L’appel à candidature pour le prix Mark Grosset 2021 est ouvert jusqu’au 14 juin. Créé en 2007, ce prix récompense le travail de jeunes photographes...
In 2020, the Loire Valley celebrates 20 years as a listed UNESCO World Heritage, in the organically evolved and continuing cultural landscape category. Although the summer programme planned for the occasion had to be postponed owing to the Covid-19 pandemic, some events, scheduled for the final quarter, are still aiming to go ahead!
Mission Val de Loire is seeking to shake up the perspectives we have of the Loire Valley World Heritage site. In partnership with Vendôme’s “Promenades photographiques” festival, it is hosting the Mark Grosset prize-winning young photographers on a residency, aimed at exploring the relationship with monuments, the local area and inhabitants through photography.
Together with photographer Christophe Le Toquin, Mission Val de Loire and its partners are also launching a participatory photo observatory to monitor the changing landscape.
Mission Val de Loire and the Fédération des Maisons de la Loire are organising an educational initiative for 8-11 year olds involving the construction of a model chaland, a traditional Loire barge, to gain a clearer insight into the link between people, the river and the landscape.
Tours, talks and official festivities between Tours and Fontevraud will provide an opportunity to celebrate the Loire Valley cultural landscape, which has been a listed World Heritage site since 30 November 2000, on the theme of heritage outreach activities for young people.
"Turning 20 in the Loire Valley World Heritage site", the chosen theme for this pivotal year, will see young people who were born at the time the inscription became official getting involved in shaking up the perspective we have and our approaches in terms of the landscape, heritage, art and environment in the Loire Valley World Heritage site.
Initially scheduled in Les Ponts-de-Cé, Tours, Blois and Orléans, these ports of call, together with an open-air café area, intended to stage four days’ worth of ‘edutaining’ activities including quizzes, VJing, video mashups, cinema for the ears, talks, exhibitions and more for all ages – 18-25 year olds, 8-11 year olds, families and everyone with a link to the Loire and its banks.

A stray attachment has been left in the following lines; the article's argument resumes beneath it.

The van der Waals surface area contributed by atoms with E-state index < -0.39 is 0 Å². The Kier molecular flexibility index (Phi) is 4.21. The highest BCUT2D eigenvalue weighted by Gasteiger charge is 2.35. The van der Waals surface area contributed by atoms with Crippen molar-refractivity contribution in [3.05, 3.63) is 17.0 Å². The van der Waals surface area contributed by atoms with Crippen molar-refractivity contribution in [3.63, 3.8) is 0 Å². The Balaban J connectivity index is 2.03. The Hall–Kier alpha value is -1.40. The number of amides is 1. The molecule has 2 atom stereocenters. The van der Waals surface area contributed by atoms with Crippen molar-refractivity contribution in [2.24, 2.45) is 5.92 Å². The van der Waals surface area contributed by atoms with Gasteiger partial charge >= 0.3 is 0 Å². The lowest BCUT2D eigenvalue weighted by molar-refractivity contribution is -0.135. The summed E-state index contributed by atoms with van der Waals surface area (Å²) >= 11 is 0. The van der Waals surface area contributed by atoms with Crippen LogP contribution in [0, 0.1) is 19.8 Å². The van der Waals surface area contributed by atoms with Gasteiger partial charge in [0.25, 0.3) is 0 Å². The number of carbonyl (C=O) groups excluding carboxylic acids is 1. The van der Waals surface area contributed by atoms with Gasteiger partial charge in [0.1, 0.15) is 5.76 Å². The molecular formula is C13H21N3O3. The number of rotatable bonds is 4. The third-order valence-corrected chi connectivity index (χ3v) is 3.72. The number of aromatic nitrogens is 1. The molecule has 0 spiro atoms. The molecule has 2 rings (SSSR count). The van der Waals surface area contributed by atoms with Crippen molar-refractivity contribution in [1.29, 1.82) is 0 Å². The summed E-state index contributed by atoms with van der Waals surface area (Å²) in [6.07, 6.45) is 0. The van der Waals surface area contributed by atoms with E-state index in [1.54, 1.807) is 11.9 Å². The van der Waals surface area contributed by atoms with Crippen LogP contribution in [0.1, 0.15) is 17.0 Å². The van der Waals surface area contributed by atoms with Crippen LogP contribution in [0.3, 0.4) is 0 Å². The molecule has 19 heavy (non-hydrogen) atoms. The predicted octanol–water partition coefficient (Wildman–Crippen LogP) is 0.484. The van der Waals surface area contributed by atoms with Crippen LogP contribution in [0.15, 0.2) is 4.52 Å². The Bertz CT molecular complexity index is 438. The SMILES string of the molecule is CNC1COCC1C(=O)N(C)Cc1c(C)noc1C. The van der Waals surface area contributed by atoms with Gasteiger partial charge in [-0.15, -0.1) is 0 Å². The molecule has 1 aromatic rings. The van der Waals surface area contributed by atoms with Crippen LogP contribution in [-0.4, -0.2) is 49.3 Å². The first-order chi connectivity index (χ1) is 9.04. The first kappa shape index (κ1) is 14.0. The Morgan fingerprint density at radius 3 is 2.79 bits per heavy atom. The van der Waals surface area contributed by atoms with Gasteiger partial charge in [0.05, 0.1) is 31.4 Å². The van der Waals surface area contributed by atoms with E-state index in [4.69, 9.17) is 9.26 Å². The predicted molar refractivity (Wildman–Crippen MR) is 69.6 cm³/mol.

Poster of the 4 ports of call initially scheduled.
Unfortunately the pandemic and associated health restrictions meant we were unable to host these events under suitable conditions. They have therefore been postponed, in the hope of reorganising them next summer.
To help pass the time and give a little taster of these postponed ports of call, Mission Val de Loire has decided to repackage the initiative in the form of "virtual ports of call". The aim is to broadcast interviews with the people involved in these physical ports of call via a cultural offering that can be viewed across a range of media. In the same way as the "physical ports of call", these interviews will seek to yield insight into the stakeholders’ day-to-day activities, to showcase their (directly or indirectly) river-related trades and the landscapes and to talk about the way in which the riverbanks are inhabited and occupied, what they mean to us and how we engage in a dialogue with them, and local history (traditions, know-how), etc.
The first of these "video podcasts" will be aired at the end of June/beginning of July.
Partnerships with other Loire-based events are taking shape and Mission Val de Loire will be attending:
This programme is liable to change in light of Covid-19 pandemic events. To keep up with all of the news relating to this special anniversary year, follow us on social media! Facebook - Twitter - Instagram
Bien reçu !
Nous vous répondrons prochainement.
L’équipe de la Mission Val de Loire.